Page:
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Well, that's pretty much what happens.

We've all seen this before: button becomes active and clickable only after we've put something in an input filed. I'm trying to implement that. I guess either I've gone the wrong way and I should've placed my jQuery selectors differently, or it's just something wrong with the code.

$('textarea').bind({'keyup' : function(){
    if ($(this).val().trim().length){
        $('.send-feedback').removeClass('inactive').click(function(){
            console.log('clicked');
        });
    } else {
        $('.send-feedback').addClass('inactive').off('click');
    }
}})

Basically, I see 'clicked' in the console multiple times, but if I add console.log('key pressed') before the if check, it's being shown once per keydown, as expected.

Any advice?

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4 Answers 4

up vote 4 down vote accepted

You may as well just set the button to disabled. This will prevent the click event from firing:

if($('textarea').val().trim().length > 0)
    $('.send-feedback').removeAttr('disabled');
else
    $('.send-feedback').attr('disabled','disabled');

Then separate your click function:

$('textarea').on('input', function(){ ... });
$('.send-feedback').on('click', function() { ... });

JSFiddle example.

thing is, it's not really a button, but an <a>

In that case you can use classes, which I suppose is sort of what you're currently doing:

HTML:

<a href="#" class="send-feedback disabled">Click</a>

JavaScript textarea length check:

if( $(this).val().trim().length > 0 )
    $('.send-feedback').removeClass('disabled');
else
    $('.send-feedback').addClass('disabled');

JavaScript click function:

$('.send-feedback').on('click', function(e) {
    e.preventDefault();
    if($(this).hasClass('disabled'))
        return;

    alert('Clicked!');
});

JSFiddle example.

share|improve this answer
    
thing is, it's not really a button, but an <a>. Also, wouldn't an IDE highlight the last line because of a duplicate jQuery selector? –  Loki Mar 28 '13 at 11:01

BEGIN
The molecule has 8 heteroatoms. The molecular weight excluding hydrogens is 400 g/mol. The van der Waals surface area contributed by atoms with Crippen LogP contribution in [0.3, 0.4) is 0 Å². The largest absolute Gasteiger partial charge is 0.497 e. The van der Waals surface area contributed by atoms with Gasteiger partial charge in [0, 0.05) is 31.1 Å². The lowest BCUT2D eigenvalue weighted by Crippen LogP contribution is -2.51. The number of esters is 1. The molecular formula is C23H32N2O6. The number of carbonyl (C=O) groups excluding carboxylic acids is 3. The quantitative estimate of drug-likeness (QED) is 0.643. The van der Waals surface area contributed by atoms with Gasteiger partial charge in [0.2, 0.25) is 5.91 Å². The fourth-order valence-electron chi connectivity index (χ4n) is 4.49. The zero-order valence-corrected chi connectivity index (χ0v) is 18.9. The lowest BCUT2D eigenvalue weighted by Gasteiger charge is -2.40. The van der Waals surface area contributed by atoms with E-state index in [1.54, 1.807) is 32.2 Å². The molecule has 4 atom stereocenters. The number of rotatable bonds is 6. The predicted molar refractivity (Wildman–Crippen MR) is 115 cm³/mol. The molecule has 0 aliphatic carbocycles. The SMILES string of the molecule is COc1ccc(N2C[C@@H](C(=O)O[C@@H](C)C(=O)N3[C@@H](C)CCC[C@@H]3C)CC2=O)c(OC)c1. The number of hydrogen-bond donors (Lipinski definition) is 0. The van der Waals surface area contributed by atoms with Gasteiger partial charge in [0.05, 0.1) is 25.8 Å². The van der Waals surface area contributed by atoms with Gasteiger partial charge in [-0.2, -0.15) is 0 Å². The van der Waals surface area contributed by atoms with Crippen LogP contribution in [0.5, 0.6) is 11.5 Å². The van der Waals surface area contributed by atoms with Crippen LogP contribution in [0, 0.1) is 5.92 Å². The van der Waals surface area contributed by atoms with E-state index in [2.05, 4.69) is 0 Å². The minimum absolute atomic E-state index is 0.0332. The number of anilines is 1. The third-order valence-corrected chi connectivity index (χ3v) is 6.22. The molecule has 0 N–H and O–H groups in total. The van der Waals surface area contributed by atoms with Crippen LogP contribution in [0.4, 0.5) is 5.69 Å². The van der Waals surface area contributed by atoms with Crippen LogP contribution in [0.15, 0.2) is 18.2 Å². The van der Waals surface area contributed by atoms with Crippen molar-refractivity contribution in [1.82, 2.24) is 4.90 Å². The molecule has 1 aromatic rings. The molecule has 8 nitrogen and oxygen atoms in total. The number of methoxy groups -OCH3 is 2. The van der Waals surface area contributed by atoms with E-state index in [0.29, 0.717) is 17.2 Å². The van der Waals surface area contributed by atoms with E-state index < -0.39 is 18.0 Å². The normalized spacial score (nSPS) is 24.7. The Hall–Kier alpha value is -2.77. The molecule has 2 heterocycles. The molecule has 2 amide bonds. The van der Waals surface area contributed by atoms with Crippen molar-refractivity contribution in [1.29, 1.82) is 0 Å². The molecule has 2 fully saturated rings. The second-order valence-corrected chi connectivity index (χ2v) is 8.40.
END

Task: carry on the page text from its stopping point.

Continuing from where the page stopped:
You should have specified that in your question. Let me just update my answer. –  James Donnelly Mar 28 '13 at 11:02
    
No need to, Richard has already aswered, I'm just waiting to accept his answer. On the other hand, attr and removeAttr will surely come in handy later. Thank you for helping me learn :) –  Loki Mar 28 '13 at 11:05
    
@Loki I've added a second JSFiddle example. –  James Donnelly Mar 28 '13 at 11:06
1  
Works :) Thanks for detailed explanation –  Loki Mar 28 '13 at 11:14

You are rebinding the click event on every keyup event.

Change the code to check that the button is inactive before binding the click by adding .inactive to the selector:

$('textarea').bind({'keyup' : function(){
    if ($(this).val().trim().length){
        $('.send-feedback.inactive').removeClass('inactive').click(function(){
            console.log('clicked');
        });
    } else {
        $('.send-feedback').addClass('inactive').off('click');
    }
}})

JSFiddle Example

share|improve this answer
    
that solves the problem perfectly, thank you, I'll accept the answer when I can. –  Loki Mar 28 '13 at 11:00

Every time you enter a letter (keyup), you add the event click to .send-feedback.

If you have many .send-feedback, you'll have

(nbr of chars in textarea) * (number of .send-feedback)

times the "clicked" text appear.

You should only add the click event if the .send-feedback has the class "inactive".

Here :

$('textarea').bind({'keyup' : function(){
    if ($(this).val().trim().length) {
        if ($('.send-feedback').hasClass('inactive')){
            $('.send-feedback').removeClass('inactive').click(function(){
                console.log('clicked');
            });
        }
    } else {
        $('.send-feedback').addClass('inactive').off('click');
    }
}})
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Thank you for the answer, sadly it repeats the previous one :) –  Loki Mar 28 '13 at 11:02
    
"It repeat the previous one" meaning the code is incorrect, or it repeat a previous answer (because if it's the former, I don't know where but I can fix it, for the later, well, too late for me ;)) –  Cyril N. Mar 28 '13 at 12:07
    
The one that I've accepted :) –  Loki Mar 28 '13 at 12:11

I've created this fiddle for you, I hope it will help:

It goes like this:

var el = $(this);
var btn = $("#btnDoStuff");

if(el.val().length > 0)
    btn.prop("disabled", false);
else
    btn.prop("disabled", true);

I hope I didn't misunderstood the issue.

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1  
unfortunately, that doesn't help. thank you for your time though –  Loki Mar 28 '13 at 11:17

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